Now faith is the substance of things hoped for, the evidence of things not seen. For by it our elders obtained a good report.
Bible – King James Version.
by T. A. Fry
Through faith, we understand the worlds were framed
By God’s words; that things are not made solely
Of which they appear. Without faith, it is
Impossible to please or be wholly pleased.
Faith is a reward unto itself. And those
That state plainly; “we’re earthly strangers, pilgrims,
Seeking a country from whence we came,”
May have the opportunity to return.
But what if we desire something better?
A heavenly country; where God is not
Ashamed to be called our God. Is there more?
Our elders, having obtained a good report,
Through faith, received not the promise;
God provided something better;
They, without us, should not be made perfect.
The end of the American experiment, may well come in part, out of the fictional character from which it was partially fashioned; the idea of American independence and rugged individualism. We have fashioned a cloak for ourselves and our politicians out of this idea of American exceptionalism. The idea that as American’s we are innately superior by our very founders declaring independence and then fighting for our freedom. These noble words and ideas may yet fashion the heroic myth that will be our undoing; the idea that you can make it in this country by yourself, if you just apply yourself and work hard and don’t let the government or anyone else get in your way. What that myth ignores, is that the reason that all of us have things to be grateful for this Thanksgiving is because of others’ contributions, small and large, to our successes and our failures. The Plymouth plantation survived, the reason the revolution succeeded, when so many others prior to it did not, was because groups worked together, communally, with the belief that they could build something better together, build it through self sacrifice for the betterment of others, where alone, they would fail.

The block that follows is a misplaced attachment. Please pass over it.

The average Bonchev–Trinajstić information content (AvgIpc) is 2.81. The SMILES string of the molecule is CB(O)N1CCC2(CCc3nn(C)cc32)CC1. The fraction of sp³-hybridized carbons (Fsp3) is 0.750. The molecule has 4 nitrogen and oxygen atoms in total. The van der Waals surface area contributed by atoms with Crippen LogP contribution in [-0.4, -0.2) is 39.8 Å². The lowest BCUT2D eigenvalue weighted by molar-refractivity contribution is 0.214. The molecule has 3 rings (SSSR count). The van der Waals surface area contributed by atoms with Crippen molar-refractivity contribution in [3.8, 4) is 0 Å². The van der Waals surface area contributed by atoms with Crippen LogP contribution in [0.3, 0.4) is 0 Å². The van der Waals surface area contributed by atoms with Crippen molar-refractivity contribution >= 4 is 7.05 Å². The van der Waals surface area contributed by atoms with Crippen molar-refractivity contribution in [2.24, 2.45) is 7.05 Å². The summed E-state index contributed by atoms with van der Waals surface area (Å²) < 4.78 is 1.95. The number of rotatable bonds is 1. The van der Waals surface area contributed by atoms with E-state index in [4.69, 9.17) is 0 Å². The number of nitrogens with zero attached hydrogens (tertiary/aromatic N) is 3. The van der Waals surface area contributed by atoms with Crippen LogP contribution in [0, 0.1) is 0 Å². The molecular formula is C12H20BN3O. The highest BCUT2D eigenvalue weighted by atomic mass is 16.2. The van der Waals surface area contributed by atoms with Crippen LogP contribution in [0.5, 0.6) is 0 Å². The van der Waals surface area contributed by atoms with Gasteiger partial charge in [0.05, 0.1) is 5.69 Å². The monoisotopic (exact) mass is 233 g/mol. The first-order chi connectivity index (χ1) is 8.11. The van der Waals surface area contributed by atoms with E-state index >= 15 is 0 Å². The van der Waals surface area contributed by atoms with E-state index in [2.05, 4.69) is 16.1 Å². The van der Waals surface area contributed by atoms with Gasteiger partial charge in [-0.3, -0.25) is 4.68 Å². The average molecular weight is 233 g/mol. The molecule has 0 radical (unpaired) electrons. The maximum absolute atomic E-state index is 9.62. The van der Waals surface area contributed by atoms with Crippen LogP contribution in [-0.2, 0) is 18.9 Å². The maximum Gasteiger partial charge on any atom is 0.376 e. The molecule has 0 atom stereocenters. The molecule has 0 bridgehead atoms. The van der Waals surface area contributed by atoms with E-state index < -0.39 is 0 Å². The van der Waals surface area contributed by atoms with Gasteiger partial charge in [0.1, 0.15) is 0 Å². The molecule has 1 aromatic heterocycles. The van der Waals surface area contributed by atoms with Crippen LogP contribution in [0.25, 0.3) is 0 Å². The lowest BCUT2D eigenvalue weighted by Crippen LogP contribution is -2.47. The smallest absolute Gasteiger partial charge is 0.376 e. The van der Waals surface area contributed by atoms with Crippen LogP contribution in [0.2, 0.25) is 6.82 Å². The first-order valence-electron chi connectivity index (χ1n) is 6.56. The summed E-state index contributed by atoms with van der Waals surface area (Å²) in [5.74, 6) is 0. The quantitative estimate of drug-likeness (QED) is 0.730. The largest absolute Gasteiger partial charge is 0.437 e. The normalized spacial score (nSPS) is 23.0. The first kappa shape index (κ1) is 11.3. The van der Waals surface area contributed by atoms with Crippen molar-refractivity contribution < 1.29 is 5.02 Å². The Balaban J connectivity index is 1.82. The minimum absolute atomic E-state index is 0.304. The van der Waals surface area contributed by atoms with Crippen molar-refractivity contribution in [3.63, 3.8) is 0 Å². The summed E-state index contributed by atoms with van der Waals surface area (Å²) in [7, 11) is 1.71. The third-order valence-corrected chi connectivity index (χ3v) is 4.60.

It is ironic then, the heroic myth of American exceptionalism and independence is partially responsible for bringing us to the brink of fracturing, has created a divide that is growing through a proclamation of self service, when the need to work cooperatively could not be more beneficial for all. This failing should not be a surprise. It is because we suffer as human’s from the same challenges of being human that William Bradford and his fellow colonists on the Mayflower did nearly 400 years ago, our egos get in the way of our better selves.
Bradford penned a journal of his voyage and establishment of the Plymouth colony, that was published by his sons after his death. A devout Christian, a man of faith and also realism, he believed that his faith in God, could help guide the providence of his community and his family if they worked together with the idea of a common good. He observed:
“The settlers, too, began to grow in prosperity, through the influx of many people to the country, especially to the Bay of Massachusetts. Thereby corn and cattle rose to a high price, and many were enriched, and commodities grew plentiful. But in other regards this benefit turned to their harm, and this accession of strength to weakness. For as their stocks increased and became more saleable, there was no longer any holding them together; they must of necessity obtain bigger holdings, otherwise they could not keep their cattle; and having oxen they must have land for ploughing. So in time no one thought he could live unless he had cattle and a great deal of land to keep them, all striving to increase their stocks.”